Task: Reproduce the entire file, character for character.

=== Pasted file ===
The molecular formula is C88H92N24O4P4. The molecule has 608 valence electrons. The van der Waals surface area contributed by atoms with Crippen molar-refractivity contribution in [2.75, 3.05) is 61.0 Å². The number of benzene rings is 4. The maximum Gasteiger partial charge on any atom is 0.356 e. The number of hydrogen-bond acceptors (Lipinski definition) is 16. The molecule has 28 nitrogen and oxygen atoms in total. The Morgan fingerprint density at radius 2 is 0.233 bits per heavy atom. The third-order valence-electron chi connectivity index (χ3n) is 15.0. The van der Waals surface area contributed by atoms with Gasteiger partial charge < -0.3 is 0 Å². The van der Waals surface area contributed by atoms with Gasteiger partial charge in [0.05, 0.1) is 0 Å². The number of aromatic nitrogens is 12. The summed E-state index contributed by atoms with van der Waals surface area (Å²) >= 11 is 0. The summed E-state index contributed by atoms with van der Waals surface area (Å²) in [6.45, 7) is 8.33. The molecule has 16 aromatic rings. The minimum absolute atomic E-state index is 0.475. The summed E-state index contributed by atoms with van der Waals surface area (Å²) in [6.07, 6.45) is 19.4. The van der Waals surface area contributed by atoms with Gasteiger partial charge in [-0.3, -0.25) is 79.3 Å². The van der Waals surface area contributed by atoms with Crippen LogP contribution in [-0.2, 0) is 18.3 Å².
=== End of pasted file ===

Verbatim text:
The molecular formula is C88H92N24O4P4. The molecule has 608 valence electrons. The van der Waals surface area contributed by atoms with Crippen molar-refractivity contribution in [2.75, 3.05) is 61.0 Å². The number of benzene rings is 4. The maximum Gasteiger partial charge on any atom is 0.356 e. The number of hydrogen-bond acceptors (Lipinski definition) is 16. The molecule has 28 nitrogen and oxygen atoms in total. The Morgan fingerprint density at radius 2 is 0.233 bits per heavy atom. The third-order valence-electron chi connectivity index (χ3n) is 15.0. The van der Waals surface area contributed by atoms with Gasteiger partial charge < -0.3 is 0 Å². The van der Waals surface area contributed by atoms with Gasteiger partial charge in [0.05, 0.1) is 0 Å². The number of aromatic nitrogens is 12. The summed E-state index contributed by atoms with van der Waals surface area (Å²) >= 11 is 0. The summed E-state index contributed by atoms with van der Waals surface area (Å²) in [6.45, 7) is 8.33. The molecule has 16 aromatic rings. The minimum absolute atomic E-state index is 0.475. The summed E-state index contributed by atoms with van der Waals surface area (Å²) in [6.07, 6.45) is 19.4. The van der Waals surface area contributed by atoms with Gasteiger partial charge in [-0.3, -0.25) is 79.3 Å². The van der Waals surface area contributed by atoms with Crippen LogP contribution in [-0.2, 0) is 18.3 Å².